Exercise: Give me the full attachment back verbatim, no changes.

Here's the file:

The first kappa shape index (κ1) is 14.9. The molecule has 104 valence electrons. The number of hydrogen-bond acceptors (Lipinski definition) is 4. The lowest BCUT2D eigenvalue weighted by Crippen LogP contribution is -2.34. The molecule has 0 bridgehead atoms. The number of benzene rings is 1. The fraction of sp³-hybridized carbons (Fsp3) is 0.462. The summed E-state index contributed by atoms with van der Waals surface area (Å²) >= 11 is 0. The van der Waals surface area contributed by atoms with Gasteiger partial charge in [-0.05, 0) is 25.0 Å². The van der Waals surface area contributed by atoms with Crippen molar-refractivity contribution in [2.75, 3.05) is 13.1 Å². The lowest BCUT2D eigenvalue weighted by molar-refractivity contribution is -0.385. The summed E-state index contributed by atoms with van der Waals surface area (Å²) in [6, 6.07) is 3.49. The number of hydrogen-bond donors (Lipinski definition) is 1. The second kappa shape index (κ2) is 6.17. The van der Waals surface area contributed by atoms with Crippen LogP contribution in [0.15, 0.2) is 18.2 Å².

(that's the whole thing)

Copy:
The first kappa shape index (κ1) is 14.9. The molecule has 104 valence electrons. The number of hydrogen-bond acceptors (Lipinski definition) is 4. The lowest BCUT2D eigenvalue weighted by Crippen LogP contribution is -2.34. The molecule has 0 bridgehead atoms. The number of benzene rings is 1. The fraction of sp³-hybridized carbons (Fsp3) is 0.462. The summed E-state index contributed by atoms with van der Waals surface area (Å²) >= 11 is 0. The van der Waals surface area contributed by atoms with Gasteiger partial charge in [-0.05, 0) is 25.0 Å². The van der Waals surface area contributed by atoms with Crippen molar-refractivity contribution in [2.75, 3.05) is 13.1 Å². The lowest BCUT2D eigenvalue weighted by molar-refractivity contribution is -0.385. The summed E-state index contributed by atoms with van der Waals surface area (Å²) in [6, 6.07) is 3.49. The number of hydrogen-bond donors (Lipinski definition) is 1. The second kappa shape index (κ2) is 6.17. The van der Waals surface area contributed by atoms with Crippen LogP contribution in [0.15, 0.2) is 18.2 Å².